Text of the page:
Jan 03 2019

Fitness Trackers for Pets

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Fitness trackers have become quite popular over the past decade. Fitbits, smart phones, and smart watch trackers allow us to monitor our daily health data: the number of steps taken, the calories burned, and the total distance we’ve traveled. Some track our sleep patterns and will even remind us to stand up when we’ve been sitting for too long!

As wearable tech evolves for people, it is also evolving for pets! Collar systems and attachable sensors allow us to track our pets’ activity, location, and even health parameters such as heart rate, respiration rate, and temperature!

Not all wearable tech for pets is built the same way. Some activity trackers operate using simple 2 or 3-axis accelerometers (think step counters), while others combine more complex accelerometers with GPS, increasing the accuracy of movements and providing a pinpoint location, especially helpful if your pet becomes separated from you. Others have biosensors allowing you and your veterinarian to identify and monitor health conditions!

When it comes to choosing a fitness tracker for your pet, you really need to consider what your objectives are. Are you curious about how much exercise your pet is really getting? Are you concerned about changes in your pet’s health as he ages? Do you want to increase your pet’s activity, knowing his weight has become a problem?

Your veterinarian can you help you determine which fitness tracker might benefit the health of your pet. The following are just a few of the fitness trackers available.

FitBark. FitBark is a sensor that attaches to your pet’s collar and uses an accelerometer to track your pet’s activity. The sensor can track rest, active, and play times; distance traveled; and calories burned. Because each pet is unique, and exercise needs vary between breeds and age, FitBark provides you with data on dogs of similar age, weight, and breeds around the globe. This allows you to compare your dog’s activity to that of dogs similar to yours to ensure an activity level goal that makes sense for your dog. You can track your dog’s progress by viewing historical data. Fitbark identifies how long a dog spends resting, moving about, or changing positions at night. Changes in sleep habits can indicate illness or pain alerting you that your pet may need veterinary care – early diagnosis and treatment is important for many conditions, including injuries and arthritis.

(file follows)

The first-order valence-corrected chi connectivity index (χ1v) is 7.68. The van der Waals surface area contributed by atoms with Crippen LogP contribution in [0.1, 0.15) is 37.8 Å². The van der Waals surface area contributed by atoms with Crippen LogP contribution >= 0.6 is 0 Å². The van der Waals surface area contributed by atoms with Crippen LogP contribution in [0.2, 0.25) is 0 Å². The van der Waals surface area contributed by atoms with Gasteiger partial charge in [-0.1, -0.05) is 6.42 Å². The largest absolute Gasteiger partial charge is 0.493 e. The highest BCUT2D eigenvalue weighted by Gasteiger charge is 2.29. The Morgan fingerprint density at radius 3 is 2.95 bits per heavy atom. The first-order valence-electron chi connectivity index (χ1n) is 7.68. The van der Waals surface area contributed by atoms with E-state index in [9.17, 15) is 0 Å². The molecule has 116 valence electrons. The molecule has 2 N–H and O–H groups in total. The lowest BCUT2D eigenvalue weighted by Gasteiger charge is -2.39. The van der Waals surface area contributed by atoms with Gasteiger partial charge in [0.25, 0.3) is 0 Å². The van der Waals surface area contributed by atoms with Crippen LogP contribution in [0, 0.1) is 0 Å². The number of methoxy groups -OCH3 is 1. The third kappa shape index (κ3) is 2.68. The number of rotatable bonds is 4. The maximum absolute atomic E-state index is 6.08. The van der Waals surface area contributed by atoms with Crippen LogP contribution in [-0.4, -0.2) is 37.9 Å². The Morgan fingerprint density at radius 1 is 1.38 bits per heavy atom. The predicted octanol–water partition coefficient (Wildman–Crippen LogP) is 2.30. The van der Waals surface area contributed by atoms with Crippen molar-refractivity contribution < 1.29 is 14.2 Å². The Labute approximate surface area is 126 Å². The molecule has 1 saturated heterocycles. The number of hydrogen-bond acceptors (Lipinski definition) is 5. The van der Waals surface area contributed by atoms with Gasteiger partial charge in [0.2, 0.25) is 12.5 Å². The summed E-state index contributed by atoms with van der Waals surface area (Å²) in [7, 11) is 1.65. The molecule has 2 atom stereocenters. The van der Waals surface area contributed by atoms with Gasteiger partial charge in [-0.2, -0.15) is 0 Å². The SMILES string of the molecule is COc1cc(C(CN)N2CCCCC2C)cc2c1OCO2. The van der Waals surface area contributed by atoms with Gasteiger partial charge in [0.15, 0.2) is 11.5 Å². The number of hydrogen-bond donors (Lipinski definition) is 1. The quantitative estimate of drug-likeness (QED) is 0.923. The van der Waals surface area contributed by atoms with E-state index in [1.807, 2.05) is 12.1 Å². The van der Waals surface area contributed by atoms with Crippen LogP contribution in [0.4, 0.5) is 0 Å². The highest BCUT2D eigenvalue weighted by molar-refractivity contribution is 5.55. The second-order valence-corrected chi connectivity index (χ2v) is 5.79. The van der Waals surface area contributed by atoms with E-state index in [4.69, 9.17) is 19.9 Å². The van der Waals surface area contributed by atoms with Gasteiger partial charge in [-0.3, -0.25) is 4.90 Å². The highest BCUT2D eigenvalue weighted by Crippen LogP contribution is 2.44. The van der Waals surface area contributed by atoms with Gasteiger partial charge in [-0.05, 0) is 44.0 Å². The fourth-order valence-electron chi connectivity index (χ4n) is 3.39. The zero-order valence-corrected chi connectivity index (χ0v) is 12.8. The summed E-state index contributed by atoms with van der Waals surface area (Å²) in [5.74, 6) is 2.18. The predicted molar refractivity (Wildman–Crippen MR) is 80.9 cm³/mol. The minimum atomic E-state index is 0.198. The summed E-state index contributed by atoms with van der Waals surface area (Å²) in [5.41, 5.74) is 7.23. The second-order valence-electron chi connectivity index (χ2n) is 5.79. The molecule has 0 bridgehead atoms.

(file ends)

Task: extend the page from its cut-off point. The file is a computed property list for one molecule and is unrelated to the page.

Whistle 3. Whistle 3 is a sensor that attaches to your pet’s collar and uses an accelerometer and satellite systems (GPS and GLONASS) to track your pet’s activity and location. Whistle 3 will even send you alerts if your pet escapes from his “safe place” – a “geo-fenced” area that you can set-up to keep track of you pet wherever your pet may be (at your home, cottage, doggie daycare, or while visiting family). Whistle 3 also tracks your pet’s rest and will send you alerts if his sleep or activity patterns change.

PetPace. PetPace is a collar system that not only tracks your pet’s activity, but also tracks pulse, temperature, heart rate variations, respiration rate, and calories consumed and burned. PetPace has an integrated health monitoring service that analyzes data collected from the collar and sends alerts to both you and your veterinarian if problems are detected. Three levels of monitoring are available to you, depending on your pet’s needs.

Vetrax. Vetrax is a sensor that attaches to your pet’s collar and is only available through your veterinarian. Vetrax uses an accelerometer with sophisticated algorithms to detect specific behaviors such as shaking, scratching, walking, running, resting, and sleeping. Your veterinarian can use this information to detect changes in your pet’s behavior that are related to certain conditions, such as skin problems, injuries, and arthritis. It also allows your veterinarian to better supervise a weight management program in overweight or obese pets.

While we can’t be with our furry friends all the time or ask them how they slept, new wearable technology allows us to “check-in” and monitor their health-related behaviors. With this technology, subtle changes in behavior can be detected early on and treatment started much sooner than would normally be the case.

Note: Not all pet trackers are available in all regions, as some use specific data coverage plans, have monthly or yearly subscription plans, and are only available in certain countries.

LifeLearn News

Note: This article, written by LifeLearn Animal Health (LifeLearn Inc.) is licensed to this practice for the personal use of our clients. Any copying, printing or further distribution is prohibited without the express written permission of Lifelearn. Please note that the news information presented here is NOT a substitute for a proper consultation and/or clinical examination of your pet by a veterinarian.

Animal Hospital of Livermore

41 South O Street
Livermore, California
94550
Off First Street, across from the Vine Cinema and next to Walgreen's

Ph: (925) 443-1030

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